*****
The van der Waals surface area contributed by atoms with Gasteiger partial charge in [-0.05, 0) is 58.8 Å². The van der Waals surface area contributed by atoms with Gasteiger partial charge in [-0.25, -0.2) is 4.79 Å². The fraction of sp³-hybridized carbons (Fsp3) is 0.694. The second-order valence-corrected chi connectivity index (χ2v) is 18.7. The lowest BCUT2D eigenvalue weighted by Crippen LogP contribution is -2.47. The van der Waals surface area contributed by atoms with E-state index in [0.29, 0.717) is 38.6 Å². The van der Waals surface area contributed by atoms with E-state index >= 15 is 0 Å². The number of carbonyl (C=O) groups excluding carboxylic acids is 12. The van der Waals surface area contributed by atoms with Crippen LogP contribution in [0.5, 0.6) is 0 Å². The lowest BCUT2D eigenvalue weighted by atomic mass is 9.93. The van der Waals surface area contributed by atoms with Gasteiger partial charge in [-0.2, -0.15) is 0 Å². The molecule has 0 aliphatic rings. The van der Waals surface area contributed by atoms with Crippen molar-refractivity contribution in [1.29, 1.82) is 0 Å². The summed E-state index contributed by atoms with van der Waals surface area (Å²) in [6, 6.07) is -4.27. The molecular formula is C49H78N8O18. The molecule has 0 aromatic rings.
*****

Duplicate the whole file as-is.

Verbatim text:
The van der Waals surface area contributed by atoms with Gasteiger partial charge in [-0.05, 0) is 58.8 Å². The van der Waals surface area contributed by atoms with Gasteiger partial charge in [-0.25, -0.2) is 4.79 Å². The fraction of sp³-hybridized carbons (Fsp3) is 0.694. The second-order valence-corrected chi connectivity index (χ2v) is 18.7. The lowest BCUT2D eigenvalue weighted by Crippen LogP contribution is -2.47. The van der Waals surface area contributed by atoms with E-state index in [0.29, 0.717) is 38.6 Å². The van der Waals surface area contributed by atoms with E-state index >= 15 is 0 Å². The number of carbonyl (C=O) groups excluding carboxylic acids is 12. The van der Waals surface area contributed by atoms with Crippen LogP contribution in [0.5, 0.6) is 0 Å². The lowest BCUT2D eigenvalue weighted by atomic mass is 9.93. The van der Waals surface area contributed by atoms with Gasteiger partial charge in [-0.2, -0.15) is 0 Å². The molecule has 0 aliphatic rings. The van der Waals surface area contributed by atoms with Crippen molar-refractivity contribution in [1.29, 1.82) is 0 Å². The summed E-state index contributed by atoms with van der Waals surface area (Å²) in [6, 6.07) is -4.27. The molecular formula is C49H78N8O18. The molecule has 0 aromatic rings.